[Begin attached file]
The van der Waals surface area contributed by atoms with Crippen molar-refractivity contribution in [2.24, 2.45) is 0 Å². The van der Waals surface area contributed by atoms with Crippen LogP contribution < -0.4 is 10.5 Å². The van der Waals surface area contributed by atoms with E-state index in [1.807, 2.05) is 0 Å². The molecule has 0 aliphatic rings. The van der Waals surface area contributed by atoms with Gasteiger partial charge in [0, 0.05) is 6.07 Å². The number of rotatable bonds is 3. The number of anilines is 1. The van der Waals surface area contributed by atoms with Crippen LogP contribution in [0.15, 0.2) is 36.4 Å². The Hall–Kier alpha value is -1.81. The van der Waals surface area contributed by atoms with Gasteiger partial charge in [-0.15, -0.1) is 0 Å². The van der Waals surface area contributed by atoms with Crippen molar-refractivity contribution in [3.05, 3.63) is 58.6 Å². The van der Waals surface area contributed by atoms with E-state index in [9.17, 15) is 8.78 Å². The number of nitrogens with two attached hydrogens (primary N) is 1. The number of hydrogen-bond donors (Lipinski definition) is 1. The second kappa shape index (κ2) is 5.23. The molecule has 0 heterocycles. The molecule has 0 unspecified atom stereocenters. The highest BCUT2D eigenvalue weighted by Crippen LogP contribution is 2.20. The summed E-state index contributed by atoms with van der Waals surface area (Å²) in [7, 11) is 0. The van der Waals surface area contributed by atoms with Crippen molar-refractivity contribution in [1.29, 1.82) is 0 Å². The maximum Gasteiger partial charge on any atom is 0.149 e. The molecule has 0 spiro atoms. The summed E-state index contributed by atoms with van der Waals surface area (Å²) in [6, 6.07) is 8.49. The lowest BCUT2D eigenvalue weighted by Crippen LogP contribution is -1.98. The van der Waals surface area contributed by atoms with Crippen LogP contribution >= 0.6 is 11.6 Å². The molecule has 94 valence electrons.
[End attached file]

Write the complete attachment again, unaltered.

The van der Waals surface area contributed by atoms with Crippen molar-refractivity contribution in [2.24, 2.45) is 0 Å². The van der Waals surface area contributed by atoms with Crippen LogP contribution < -0.4 is 10.5 Å². The van der Waals surface area contributed by atoms with E-state index in [1.807, 2.05) is 0 Å². The molecule has 0 aliphatic rings. The van der Waals surface area contributed by atoms with Gasteiger partial charge in [0, 0.05) is 6.07 Å². The number of rotatable bonds is 3. The number of anilines is 1. The van der Waals surface area contributed by atoms with Crippen LogP contribution in [0.15, 0.2) is 36.4 Å². The Hall–Kier alpha value is -1.81. The van der Waals surface area contributed by atoms with Gasteiger partial charge in [-0.15, -0.1) is 0 Å². The van der Waals surface area contributed by atoms with Crippen molar-refractivity contribution in [3.05, 3.63) is 58.6 Å². The van der Waals surface area contributed by atoms with E-state index in [9.17, 15) is 8.78 Å². The number of nitrogens with two attached hydrogens (primary N) is 1. The number of hydrogen-bond donors (Lipinski definition) is 1. The second kappa shape index (κ2) is 5.23. The molecule has 0 heterocycles. The molecule has 0 unspecified atom stereocenters. The highest BCUT2D eigenvalue weighted by Crippen LogP contribution is 2.20. The summed E-state index contributed by atoms with van der Waals surface area (Å²) in [7, 11) is 0. The van der Waals surface area contributed by atoms with Crippen molar-refractivity contribution in [1.29, 1.82) is 0 Å². The maximum Gasteiger partial charge on any atom is 0.149 e. The molecule has 0 spiro atoms. The summed E-state index contributed by atoms with van der Waals surface area (Å²) in [6, 6.07) is 8.49. The lowest BCUT2D eigenvalue weighted by Crippen LogP contribution is -1.98. The van der Waals surface area contributed by atoms with Crippen LogP contribution >= 0.6 is 11.6 Å². The molecule has 94 valence electrons.